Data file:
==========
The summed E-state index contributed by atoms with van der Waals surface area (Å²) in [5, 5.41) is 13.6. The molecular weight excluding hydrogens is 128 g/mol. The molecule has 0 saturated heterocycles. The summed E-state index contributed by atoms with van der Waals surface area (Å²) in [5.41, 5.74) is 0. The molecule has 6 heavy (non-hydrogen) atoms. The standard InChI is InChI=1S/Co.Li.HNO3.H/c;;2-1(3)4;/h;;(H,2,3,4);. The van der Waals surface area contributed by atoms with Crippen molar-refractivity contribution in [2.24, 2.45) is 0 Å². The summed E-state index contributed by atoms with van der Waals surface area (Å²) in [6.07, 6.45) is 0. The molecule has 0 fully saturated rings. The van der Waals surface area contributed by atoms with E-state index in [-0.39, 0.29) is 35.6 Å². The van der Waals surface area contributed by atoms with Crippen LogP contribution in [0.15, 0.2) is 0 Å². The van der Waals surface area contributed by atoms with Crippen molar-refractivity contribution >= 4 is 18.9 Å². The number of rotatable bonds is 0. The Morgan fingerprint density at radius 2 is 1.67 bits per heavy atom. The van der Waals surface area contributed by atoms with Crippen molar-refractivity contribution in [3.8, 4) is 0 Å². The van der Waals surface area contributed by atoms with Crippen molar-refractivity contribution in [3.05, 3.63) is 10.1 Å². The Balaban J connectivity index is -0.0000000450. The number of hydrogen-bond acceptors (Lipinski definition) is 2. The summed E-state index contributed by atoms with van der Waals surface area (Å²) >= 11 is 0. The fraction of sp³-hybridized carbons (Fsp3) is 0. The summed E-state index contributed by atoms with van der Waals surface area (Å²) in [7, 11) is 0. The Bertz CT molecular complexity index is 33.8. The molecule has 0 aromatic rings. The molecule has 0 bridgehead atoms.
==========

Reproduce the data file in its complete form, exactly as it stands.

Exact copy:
The summed E-state index contributed by atoms with van der Waals surface area (Å²) in [5, 5.41) is 13.6. The molecular weight excluding hydrogens is 128 g/mol. The molecule has 0 saturated heterocycles. The summed E-state index contributed by atoms with van der Waals surface area (Å²) in [5.41, 5.74) is 0. The molecule has 6 heavy (non-hydrogen) atoms. The standard InChI is InChI=1S/Co.Li.HNO3.H/c;;2-1(3)4;/h;;(H,2,3,4);. The van der Waals surface area contributed by atoms with Crippen molar-refractivity contribution in [2.24, 2.45) is 0 Å². The summed E-state index contributed by atoms with van der Waals surface area (Å²) in [6.07, 6.45) is 0. The molecule has 0 fully saturated rings. The van der Waals surface area contributed by atoms with E-state index in [-0.39, 0.29) is 35.6 Å². The van der Waals surface area contributed by atoms with Crippen LogP contribution in [0.15, 0.2) is 0 Å². The van der Waals surface area contributed by atoms with Crippen molar-refractivity contribution >= 4 is 18.9 Å². The number of rotatable bonds is 0. The Morgan fingerprint density at radius 2 is 1.67 bits per heavy atom. The van der Waals surface area contributed by atoms with Crippen molar-refractivity contribution in [3.8, 4) is 0 Å². The van der Waals surface area contributed by atoms with Crippen molar-refractivity contribution in [3.05, 3.63) is 10.1 Å². The Balaban J connectivity index is -0.0000000450. The number of hydrogen-bond acceptors (Lipinski definition) is 2. The summed E-state index contributed by atoms with van der Waals surface area (Å²) >= 11 is 0. The fraction of sp³-hybridized carbons (Fsp3) is 0. The summed E-state index contributed by atoms with van der Waals surface area (Å²) in [7, 11) is 0. The Bertz CT molecular complexity index is 33.8. The molecule has 0 aromatic rings. The molecule has 0 bridgehead atoms.